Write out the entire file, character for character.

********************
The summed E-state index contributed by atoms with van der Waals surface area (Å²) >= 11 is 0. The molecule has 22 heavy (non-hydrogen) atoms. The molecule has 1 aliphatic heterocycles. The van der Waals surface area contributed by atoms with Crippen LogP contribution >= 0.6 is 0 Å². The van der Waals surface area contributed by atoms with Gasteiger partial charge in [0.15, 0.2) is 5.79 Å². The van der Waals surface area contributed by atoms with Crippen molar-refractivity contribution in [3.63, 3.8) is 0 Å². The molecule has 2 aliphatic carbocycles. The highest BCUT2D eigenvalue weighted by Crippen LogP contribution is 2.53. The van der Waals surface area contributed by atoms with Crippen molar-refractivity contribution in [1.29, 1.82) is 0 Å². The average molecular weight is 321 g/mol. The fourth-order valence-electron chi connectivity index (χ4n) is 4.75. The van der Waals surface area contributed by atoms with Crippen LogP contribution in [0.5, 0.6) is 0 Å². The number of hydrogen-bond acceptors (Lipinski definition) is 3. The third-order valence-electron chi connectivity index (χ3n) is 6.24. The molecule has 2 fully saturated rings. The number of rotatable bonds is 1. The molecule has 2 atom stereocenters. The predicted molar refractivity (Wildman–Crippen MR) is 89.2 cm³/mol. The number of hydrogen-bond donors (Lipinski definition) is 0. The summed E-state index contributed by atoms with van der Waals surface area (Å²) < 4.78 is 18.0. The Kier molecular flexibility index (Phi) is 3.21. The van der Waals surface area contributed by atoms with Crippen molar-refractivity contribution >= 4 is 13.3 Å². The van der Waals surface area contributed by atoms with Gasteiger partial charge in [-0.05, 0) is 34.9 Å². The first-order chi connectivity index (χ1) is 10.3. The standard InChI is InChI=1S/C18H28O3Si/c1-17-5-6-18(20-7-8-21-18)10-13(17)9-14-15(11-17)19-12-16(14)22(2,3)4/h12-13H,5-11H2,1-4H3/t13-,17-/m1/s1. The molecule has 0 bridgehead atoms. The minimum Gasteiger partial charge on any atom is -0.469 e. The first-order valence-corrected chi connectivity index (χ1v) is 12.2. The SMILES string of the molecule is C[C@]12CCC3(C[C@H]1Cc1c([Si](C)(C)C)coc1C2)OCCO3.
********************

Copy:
The summed E-state index contributed by atoms with van der Waals surface area (Å²) >= 11 is 0. The molecule has 22 heavy (non-hydrogen) atoms. The molecule has 1 aliphatic heterocycles. The van der Waals surface area contributed by atoms with Crippen LogP contribution >= 0.6 is 0 Å². The van der Waals surface area contributed by atoms with Gasteiger partial charge in [0.15, 0.2) is 5.79 Å². The van der Waals surface area contributed by atoms with Crippen molar-refractivity contribution in [3.63, 3.8) is 0 Å². The molecule has 2 aliphatic carbocycles. The highest BCUT2D eigenvalue weighted by Crippen LogP contribution is 2.53. The van der Waals surface area contributed by atoms with Crippen molar-refractivity contribution in [1.29, 1.82) is 0 Å². The average molecular weight is 321 g/mol. The fourth-order valence-electron chi connectivity index (χ4n) is 4.75. The van der Waals surface area contributed by atoms with Crippen LogP contribution in [0.5, 0.6) is 0 Å². The number of hydrogen-bond acceptors (Lipinski definition) is 3. The third-order valence-electron chi connectivity index (χ3n) is 6.24. The molecule has 2 fully saturated rings. The number of rotatable bonds is 1. The molecule has 2 atom stereocenters. The predicted molar refractivity (Wildman–Crippen MR) is 89.2 cm³/mol. The number of hydrogen-bond donors (Lipinski definition) is 0. The summed E-state index contributed by atoms with van der Waals surface area (Å²) < 4.78 is 18.0. The Kier molecular flexibility index (Phi) is 3.21. The van der Waals surface area contributed by atoms with Crippen molar-refractivity contribution >= 4 is 13.3 Å². The van der Waals surface area contributed by atoms with Gasteiger partial charge in [-0.05, 0) is 34.9 Å². The first-order chi connectivity index (χ1) is 10.3. The standard InChI is InChI=1S/C18H28O3Si/c1-17-5-6-18(20-7-8-21-18)10-13(17)9-14-15(11-17)19-12-16(14)22(2,3)4/h12-13H,5-11H2,1-4H3/t13-,17-/m1/s1. The molecule has 0 bridgehead atoms. The minimum Gasteiger partial charge on any atom is -0.469 e. The first-order valence-corrected chi connectivity index (χ1v) is 12.2. The SMILES string of the molecule is C[C@]12CCC3(C[C@H]1Cc1c([Si](C)(C)C)coc1C2)OCCO3.